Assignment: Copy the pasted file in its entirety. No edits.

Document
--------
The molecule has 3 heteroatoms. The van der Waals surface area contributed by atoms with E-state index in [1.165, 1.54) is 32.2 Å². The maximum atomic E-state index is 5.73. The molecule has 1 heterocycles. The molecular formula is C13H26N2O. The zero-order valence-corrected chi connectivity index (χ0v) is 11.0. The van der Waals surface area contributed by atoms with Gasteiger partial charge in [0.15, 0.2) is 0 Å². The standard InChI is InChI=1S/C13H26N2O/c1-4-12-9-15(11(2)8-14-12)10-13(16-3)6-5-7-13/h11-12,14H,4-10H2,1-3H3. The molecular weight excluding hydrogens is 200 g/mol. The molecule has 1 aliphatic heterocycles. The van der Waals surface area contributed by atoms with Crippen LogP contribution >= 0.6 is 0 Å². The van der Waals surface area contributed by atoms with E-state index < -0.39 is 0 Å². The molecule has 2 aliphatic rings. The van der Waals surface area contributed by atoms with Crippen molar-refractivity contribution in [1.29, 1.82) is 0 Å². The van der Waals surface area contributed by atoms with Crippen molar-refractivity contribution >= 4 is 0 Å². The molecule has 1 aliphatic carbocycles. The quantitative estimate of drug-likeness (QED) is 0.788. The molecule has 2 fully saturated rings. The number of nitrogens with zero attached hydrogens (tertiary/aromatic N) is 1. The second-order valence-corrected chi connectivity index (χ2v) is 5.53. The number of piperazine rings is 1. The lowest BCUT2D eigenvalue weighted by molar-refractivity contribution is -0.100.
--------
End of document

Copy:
The molecule has 3 heteroatoms. The van der Waals surface area contributed by atoms with E-state index in [1.165, 1.54) is 32.2 Å². The maximum atomic E-state index is 5.73. The molecule has 1 heterocycles. The molecular formula is C13H26N2O. The zero-order valence-corrected chi connectivity index (χ0v) is 11.0. The van der Waals surface area contributed by atoms with Gasteiger partial charge in [0.15, 0.2) is 0 Å². The standard InChI is InChI=1S/C13H26N2O/c1-4-12-9-15(11(2)8-14-12)10-13(16-3)6-5-7-13/h11-12,14H,4-10H2,1-3H3. The molecular weight excluding hydrogens is 200 g/mol. The molecule has 1 aliphatic heterocycles. The van der Waals surface area contributed by atoms with Crippen LogP contribution >= 0.6 is 0 Å². The van der Waals surface area contributed by atoms with E-state index < -0.39 is 0 Å². The molecule has 2 aliphatic rings. The van der Waals surface area contributed by atoms with Crippen molar-refractivity contribution in [1.29, 1.82) is 0 Å². The van der Waals surface area contributed by atoms with Crippen molar-refractivity contribution >= 4 is 0 Å². The molecule has 1 aliphatic carbocycles. The quantitative estimate of drug-likeness (QED) is 0.788. The molecule has 2 fully saturated rings. The number of nitrogens with zero attached hydrogens (tertiary/aromatic N) is 1. The second-order valence-corrected chi connectivity index (χ2v) is 5.53. The number of piperazine rings is 1. The lowest BCUT2D eigenvalue weighted by molar-refractivity contribution is -0.100.